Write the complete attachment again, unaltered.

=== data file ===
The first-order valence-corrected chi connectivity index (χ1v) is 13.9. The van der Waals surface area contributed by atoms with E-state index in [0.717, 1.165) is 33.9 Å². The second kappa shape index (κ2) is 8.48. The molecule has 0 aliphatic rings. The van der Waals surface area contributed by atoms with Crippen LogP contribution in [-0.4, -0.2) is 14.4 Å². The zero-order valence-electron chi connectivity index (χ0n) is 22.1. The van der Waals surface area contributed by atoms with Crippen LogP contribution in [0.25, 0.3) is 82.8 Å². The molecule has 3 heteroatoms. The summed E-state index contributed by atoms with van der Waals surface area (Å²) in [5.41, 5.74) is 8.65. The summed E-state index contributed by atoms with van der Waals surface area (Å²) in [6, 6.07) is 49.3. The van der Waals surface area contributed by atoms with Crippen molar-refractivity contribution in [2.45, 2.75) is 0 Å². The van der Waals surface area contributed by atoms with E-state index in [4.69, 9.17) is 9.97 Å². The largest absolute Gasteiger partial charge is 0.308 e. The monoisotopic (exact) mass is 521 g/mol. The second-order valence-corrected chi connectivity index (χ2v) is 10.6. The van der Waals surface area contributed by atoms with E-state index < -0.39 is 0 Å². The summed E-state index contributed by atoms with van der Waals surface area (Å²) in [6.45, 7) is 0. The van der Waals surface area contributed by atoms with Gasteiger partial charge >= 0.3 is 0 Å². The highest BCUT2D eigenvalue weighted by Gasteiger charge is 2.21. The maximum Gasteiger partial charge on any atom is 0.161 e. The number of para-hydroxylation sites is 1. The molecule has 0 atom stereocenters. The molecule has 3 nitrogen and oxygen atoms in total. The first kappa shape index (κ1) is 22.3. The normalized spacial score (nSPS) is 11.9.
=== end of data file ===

The first-order valence-corrected chi connectivity index (χ1v) is 13.9. The van der Waals surface area contributed by atoms with E-state index in [0.717, 1.165) is 33.9 Å². The second kappa shape index (κ2) is 8.48. The molecule has 0 aliphatic rings. The van der Waals surface area contributed by atoms with Crippen LogP contribution in [-0.4, -0.2) is 14.4 Å². The zero-order valence-electron chi connectivity index (χ0n) is 22.1. The van der Waals surface area contributed by atoms with Crippen LogP contribution in [0.25, 0.3) is 82.8 Å². The molecule has 3 heteroatoms. The summed E-state index contributed by atoms with van der Waals surface area (Å²) in [5.41, 5.74) is 8.65. The summed E-state index contributed by atoms with van der Waals surface area (Å²) in [6, 6.07) is 49.3. The van der Waals surface area contributed by atoms with Crippen molar-refractivity contribution in [2.45, 2.75) is 0 Å². The van der Waals surface area contributed by atoms with E-state index in [4.69, 9.17) is 9.97 Å². The largest absolute Gasteiger partial charge is 0.308 e. The monoisotopic (exact) mass is 521 g/mol. The second-order valence-corrected chi connectivity index (χ2v) is 10.6. The van der Waals surface area contributed by atoms with E-state index < -0.39 is 0 Å². The summed E-state index contributed by atoms with van der Waals surface area (Å²) in [6.45, 7) is 0. The van der Waals surface area contributed by atoms with Gasteiger partial charge >= 0.3 is 0 Å². The highest BCUT2D eigenvalue weighted by Gasteiger charge is 2.21. The maximum Gasteiger partial charge on any atom is 0.161 e. The number of para-hydroxylation sites is 1. The molecule has 0 atom stereocenters. The molecule has 3 nitrogen and oxygen atoms in total. The first kappa shape index (κ1) is 22.3. The normalized spacial score (nSPS) is 11.9.